Unilever’s Plastics Pledge: CEO Daily

Good morning. David Meyer here in Berlin, filling in for Alan.

Unilever is one of the world’s most prolific producers of what becomes plastic trash, so it’s heartening to see that the domestic goods company intends to halve the amount of new plastic it uses in its products by 2025.

Around a third of the reduction will come from simply using less plastic of any kind in its packaging. The rest will be down to recycled plastic, and non-plastic alternatives—though CEO Alan Jope said in a BBC interview that too much glass means a bigger carbon footprint on the logistics side. Unilever’s target is notably more aggressive than rival Procter & Gamble’s plan to halve its own plastic use by 2030.

So what prompted this latest episode in Unilever’s sustainability drive, which was famously championed by former CEO Paul Polman? According to Jope, it comes down to customer expectations—specifically, the “purpose and sustainability” demands of millennials and the younger Generation Z.

“This is part of responding to society but also remaining relevant for years to come in the market,” Jope said in the BBC interview. “We profoundly believe that sustainability leads to a better financial top and bottom line.”

There are certainly good reasons to believe that. As research showed earlier this year, strong corporate citizens generally have better-performing stocks over the long term—and environmental performance is a strong driver of higher net margins.

Unilever itself said last year that its “sustainable living brands” (including Vaseline, and Ben and Jerry’s) were growing almost 50% faster than the rest of the business, while delivering the lion’s share of its turnover growth.

But that said, some continue to call for a complete phase-out of plastics, rather than just a reduction.

For example, read this piece by Allbirds co-founders Tim Brown and Joey Zwillinger, which went up on Fortune.com this morning. “Recycling plastic is a decent solution, but based on fundamentally backward logic,” they write. “We shouldn’t glamorize recycling because it finds new uses for a bad material. Instead, we need to stop using the bad material in the first place.”

More news below.

David Meyer


GM Strike

GM's longest-running strike seems set to continue after talks—in the words of the UAW union's top negotiator—took "a turn for the worse." There had been hopes on Friday of a weekend breakthrough. GM spokesperson: "We continue to negotiate in good faith with very good proposals that benefit employees today and builds a stronger future for all of us." Wall Street Journal

Houston Rockets

Daryl Morey, the general manager of the Houston Rockets, has apologized after tweeting support for pro-democracy protestors in Hong Kong. The now-deleted tweet upset the authorities in China, where the U.S. National Basketball Association does big business. Morey: "I have always appreciated the significant support our Chinese fans and sponsors have provided and I would hope that those who are upset will know that offending or misunderstanding them was not my intention." CNBC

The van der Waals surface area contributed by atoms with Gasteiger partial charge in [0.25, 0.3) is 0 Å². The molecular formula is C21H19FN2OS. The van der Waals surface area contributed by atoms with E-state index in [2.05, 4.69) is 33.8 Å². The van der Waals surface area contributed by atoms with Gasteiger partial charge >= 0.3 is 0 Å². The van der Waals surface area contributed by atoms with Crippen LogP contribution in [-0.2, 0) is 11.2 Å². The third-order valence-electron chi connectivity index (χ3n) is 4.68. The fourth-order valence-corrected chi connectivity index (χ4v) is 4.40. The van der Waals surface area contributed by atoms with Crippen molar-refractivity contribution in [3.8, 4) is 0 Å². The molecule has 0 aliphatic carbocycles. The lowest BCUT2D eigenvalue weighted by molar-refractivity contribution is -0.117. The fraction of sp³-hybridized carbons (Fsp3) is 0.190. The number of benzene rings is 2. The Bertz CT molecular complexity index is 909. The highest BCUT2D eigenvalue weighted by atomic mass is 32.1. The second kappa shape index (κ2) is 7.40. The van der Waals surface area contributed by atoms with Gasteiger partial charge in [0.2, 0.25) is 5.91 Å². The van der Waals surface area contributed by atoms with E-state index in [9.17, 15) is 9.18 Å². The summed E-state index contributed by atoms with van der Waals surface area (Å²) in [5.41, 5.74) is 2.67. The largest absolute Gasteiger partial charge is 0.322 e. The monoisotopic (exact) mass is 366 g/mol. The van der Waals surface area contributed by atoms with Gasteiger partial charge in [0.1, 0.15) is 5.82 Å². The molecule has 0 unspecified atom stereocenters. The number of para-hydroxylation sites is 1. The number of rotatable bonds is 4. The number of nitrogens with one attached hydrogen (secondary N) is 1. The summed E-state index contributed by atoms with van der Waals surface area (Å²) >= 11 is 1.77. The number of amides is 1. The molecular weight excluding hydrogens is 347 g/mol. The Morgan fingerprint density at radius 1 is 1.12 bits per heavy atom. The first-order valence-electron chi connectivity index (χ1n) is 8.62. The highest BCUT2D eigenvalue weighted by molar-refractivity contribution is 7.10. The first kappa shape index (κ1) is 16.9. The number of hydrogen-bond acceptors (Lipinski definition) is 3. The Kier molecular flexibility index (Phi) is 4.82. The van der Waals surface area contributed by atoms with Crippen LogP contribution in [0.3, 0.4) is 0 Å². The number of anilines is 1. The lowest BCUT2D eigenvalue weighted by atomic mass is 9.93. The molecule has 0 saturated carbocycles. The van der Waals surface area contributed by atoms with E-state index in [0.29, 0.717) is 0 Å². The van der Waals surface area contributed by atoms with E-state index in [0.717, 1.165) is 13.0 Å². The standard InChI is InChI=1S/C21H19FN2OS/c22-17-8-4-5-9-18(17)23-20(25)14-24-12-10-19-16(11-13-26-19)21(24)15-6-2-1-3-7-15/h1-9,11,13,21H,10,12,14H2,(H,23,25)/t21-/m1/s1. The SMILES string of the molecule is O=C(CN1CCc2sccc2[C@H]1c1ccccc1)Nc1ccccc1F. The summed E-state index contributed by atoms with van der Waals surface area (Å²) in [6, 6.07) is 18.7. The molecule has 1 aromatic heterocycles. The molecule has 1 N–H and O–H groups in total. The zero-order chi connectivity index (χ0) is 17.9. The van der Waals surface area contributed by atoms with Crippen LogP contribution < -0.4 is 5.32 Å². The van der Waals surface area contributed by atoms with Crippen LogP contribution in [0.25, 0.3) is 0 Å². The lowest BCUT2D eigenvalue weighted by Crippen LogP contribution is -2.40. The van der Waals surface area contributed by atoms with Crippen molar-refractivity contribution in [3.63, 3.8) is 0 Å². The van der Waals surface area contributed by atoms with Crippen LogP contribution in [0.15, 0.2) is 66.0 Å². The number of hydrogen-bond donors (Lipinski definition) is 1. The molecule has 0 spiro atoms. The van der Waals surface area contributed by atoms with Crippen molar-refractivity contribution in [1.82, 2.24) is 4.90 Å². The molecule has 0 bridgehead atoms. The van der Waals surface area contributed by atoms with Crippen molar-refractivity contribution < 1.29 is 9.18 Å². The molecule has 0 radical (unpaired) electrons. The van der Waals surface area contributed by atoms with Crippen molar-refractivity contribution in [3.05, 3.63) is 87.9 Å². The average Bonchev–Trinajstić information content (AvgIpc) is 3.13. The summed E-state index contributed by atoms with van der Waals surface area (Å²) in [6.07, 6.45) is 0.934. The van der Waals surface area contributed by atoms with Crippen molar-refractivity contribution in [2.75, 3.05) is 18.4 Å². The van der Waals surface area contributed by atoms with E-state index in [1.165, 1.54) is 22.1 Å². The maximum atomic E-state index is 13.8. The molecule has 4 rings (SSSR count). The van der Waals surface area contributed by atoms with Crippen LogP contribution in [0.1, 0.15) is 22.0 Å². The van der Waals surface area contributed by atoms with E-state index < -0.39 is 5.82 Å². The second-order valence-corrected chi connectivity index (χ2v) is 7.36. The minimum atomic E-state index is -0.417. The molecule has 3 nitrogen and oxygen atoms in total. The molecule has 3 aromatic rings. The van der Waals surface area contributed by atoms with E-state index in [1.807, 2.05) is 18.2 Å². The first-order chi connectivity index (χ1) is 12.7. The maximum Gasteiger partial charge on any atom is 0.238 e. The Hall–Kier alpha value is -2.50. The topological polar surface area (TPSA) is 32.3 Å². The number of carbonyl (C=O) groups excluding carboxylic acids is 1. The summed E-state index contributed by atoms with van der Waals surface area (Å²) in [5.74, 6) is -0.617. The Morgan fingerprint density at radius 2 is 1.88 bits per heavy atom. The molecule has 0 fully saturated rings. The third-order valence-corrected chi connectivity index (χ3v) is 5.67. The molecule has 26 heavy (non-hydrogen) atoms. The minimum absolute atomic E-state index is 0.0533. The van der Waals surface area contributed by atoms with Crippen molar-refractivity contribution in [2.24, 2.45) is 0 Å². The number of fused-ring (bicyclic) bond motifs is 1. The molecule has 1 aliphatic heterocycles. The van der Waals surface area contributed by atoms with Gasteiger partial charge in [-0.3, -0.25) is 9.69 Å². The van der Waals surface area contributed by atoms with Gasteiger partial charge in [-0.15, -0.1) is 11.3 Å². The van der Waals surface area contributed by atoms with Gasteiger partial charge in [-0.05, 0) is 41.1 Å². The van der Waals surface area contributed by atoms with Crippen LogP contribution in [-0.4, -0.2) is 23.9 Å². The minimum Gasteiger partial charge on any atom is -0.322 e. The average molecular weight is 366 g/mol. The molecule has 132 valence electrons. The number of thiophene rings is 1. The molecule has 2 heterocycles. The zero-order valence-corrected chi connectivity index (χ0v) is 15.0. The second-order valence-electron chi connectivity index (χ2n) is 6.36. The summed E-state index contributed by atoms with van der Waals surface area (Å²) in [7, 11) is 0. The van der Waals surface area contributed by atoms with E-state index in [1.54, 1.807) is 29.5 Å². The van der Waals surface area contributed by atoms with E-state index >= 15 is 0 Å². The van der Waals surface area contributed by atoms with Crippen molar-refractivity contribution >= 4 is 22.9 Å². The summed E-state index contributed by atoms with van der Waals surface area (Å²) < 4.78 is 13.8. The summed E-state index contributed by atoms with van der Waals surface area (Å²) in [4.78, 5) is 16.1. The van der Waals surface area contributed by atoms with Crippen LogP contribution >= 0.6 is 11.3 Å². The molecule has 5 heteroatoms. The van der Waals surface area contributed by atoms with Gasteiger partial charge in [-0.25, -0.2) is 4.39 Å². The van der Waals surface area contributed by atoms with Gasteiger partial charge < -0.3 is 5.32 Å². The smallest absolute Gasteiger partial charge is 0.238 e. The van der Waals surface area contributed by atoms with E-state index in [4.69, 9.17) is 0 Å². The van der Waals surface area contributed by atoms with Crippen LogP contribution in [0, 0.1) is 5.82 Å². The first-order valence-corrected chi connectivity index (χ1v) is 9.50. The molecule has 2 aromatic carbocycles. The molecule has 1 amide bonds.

HSBC may slash as many as 10,000 jobs as part of a cost-cutting drive under interim CEO Noel Quinn. The banking giant's headcount currently runs to around 238,000. The Financial Times reports that high-paid roles will be targeted, and that Quinn's predecessor, John Flint, was ousted partly because he didn't make difficult job-cut decisions. FT

Glyphosate Trials

Bayer has announced the delay of a pending, Roundup-related U.S. lawsuit against it. The case of Winston v. Monsanto was due to commence next week but is now postponed until next year at least, which means the focus this year is now firmly on Bayer's appeals against three glyphosate rulings that have already gone against it. Reuters


Broadcom Measures

We have written before about the rare "interim measures" that the EU's antitrust authorities has been threatening to impose on Broadcom. The FT now reports that they will be levied this month, forcing the U.S. chipmaker to change its allegedly anti-competitive behavior even before a formal finding that it has broken EU competition rules. FT

Market Correction

JPMorgan Chase analysts reckon the current market correction is about halfway done. Cross-asset fundamental strategy chief John Normand: "Since corrections tend to be largest when markets are expensive and over-owned and when market depth is poor, these indicators give a sense of vulnerability even if they cannot anticipate the timing of a random shock…Entering October, vulnerabilities were moderate rather than high." Bloomberg

Japan Display

Japan Display, which makes currently-unfashionable liquid crystal displays and is therefore unprofitable, hopes to secure $468 million in desperately-needed funding by the end of the month. The Apple supplier says there's still a lot of demand for cheap phones that use LCD displays rather than the more vibrant organic light-emitting diode (OLED) screens. Reuters

Wealth Taxes

The New York Times has an interesting piece on how, while it wasn't true a decade ago (when Warren Buffett claimed as much) that the wealthy pay a lower tax rate than the middle class, it is true now. In fact, last year was the first on record in which the 400 wealthiest Americans paid a lower total tax rate than any other income group. NYT

This edition of CEO Daily was edited by David Meyer. Find previous editions here, and sign up for other Fortune newsletters here.

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